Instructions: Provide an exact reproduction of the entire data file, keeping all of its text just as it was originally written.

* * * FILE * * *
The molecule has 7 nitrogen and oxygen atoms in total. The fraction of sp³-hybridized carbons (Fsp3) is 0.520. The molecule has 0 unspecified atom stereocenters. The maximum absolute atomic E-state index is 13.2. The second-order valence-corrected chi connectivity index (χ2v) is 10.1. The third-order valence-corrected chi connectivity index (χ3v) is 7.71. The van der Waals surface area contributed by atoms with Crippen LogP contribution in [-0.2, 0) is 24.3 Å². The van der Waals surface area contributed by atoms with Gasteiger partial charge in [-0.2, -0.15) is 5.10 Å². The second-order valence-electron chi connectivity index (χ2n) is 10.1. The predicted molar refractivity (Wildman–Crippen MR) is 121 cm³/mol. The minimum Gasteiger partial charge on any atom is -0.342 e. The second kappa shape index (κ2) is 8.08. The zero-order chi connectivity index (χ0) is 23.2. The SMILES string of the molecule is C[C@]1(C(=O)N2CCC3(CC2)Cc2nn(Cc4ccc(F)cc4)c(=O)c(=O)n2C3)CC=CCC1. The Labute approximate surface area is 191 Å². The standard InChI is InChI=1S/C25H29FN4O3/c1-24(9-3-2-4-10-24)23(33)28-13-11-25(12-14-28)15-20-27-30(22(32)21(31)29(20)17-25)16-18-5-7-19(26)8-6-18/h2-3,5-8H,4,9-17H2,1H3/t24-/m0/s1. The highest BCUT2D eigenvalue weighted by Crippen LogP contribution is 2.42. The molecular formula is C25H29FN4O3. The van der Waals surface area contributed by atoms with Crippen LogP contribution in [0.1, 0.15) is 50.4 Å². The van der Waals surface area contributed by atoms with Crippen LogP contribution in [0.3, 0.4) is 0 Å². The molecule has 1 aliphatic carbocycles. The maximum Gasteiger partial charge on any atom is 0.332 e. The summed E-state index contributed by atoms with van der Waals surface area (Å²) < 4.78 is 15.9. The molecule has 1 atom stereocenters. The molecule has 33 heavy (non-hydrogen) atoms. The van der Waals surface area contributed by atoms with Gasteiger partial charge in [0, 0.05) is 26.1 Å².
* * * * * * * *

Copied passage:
The molecule has 7 nitrogen and oxygen atoms in total. The fraction of sp³-hybridized carbons (Fsp3) is 0.520. The molecule has 0 unspecified atom stereocenters. The maximum absolute atomic E-state index is 13.2. The second-order valence-corrected chi connectivity index (χ2v) is 10.1. The third-order valence-corrected chi connectivity index (χ3v) is 7.71. The van der Waals surface area contributed by atoms with Crippen LogP contribution in [-0.2, 0) is 24.3 Å². The van der Waals surface area contributed by atoms with Gasteiger partial charge in [-0.2, -0.15) is 5.10 Å². The second-order valence-electron chi connectivity index (χ2n) is 10.1. The predicted molar refractivity (Wildman–Crippen MR) is 121 cm³/mol. The minimum Gasteiger partial charge on any atom is -0.342 e. The second kappa shape index (κ2) is 8.08. The zero-order chi connectivity index (χ0) is 23.2. The SMILES string of the molecule is C[C@]1(C(=O)N2CCC3(CC2)Cc2nn(Cc4ccc(F)cc4)c(=O)c(=O)n2C3)CC=CCC1. The Labute approximate surface area is 191 Å². The standard InChI is InChI=1S/C25H29FN4O3/c1-24(9-3-2-4-10-24)23(33)28-13-11-25(12-14-28)15-20-27-30(22(32)21(31)29(20)17-25)16-18-5-7-19(26)8-6-18/h2-3,5-8H,4,9-17H2,1H3/t24-/m0/s1. The highest BCUT2D eigenvalue weighted by Crippen LogP contribution is 2.42. The molecular formula is C25H29FN4O3. The van der Waals surface area contributed by atoms with Crippen LogP contribution in [0.1, 0.15) is 50.4 Å². The van der Waals surface area contributed by atoms with Crippen LogP contribution in [0.3, 0.4) is 0 Å². The molecule has 1 aliphatic carbocycles. The maximum Gasteiger partial charge on any atom is 0.332 e. The summed E-state index contributed by atoms with van der Waals surface area (Å²) < 4.78 is 15.9. The molecule has 1 atom stereocenters. The molecule has 33 heavy (non-hydrogen) atoms. The van der Waals surface area contributed by atoms with Gasteiger partial charge in [0, 0.05) is 26.1 Å².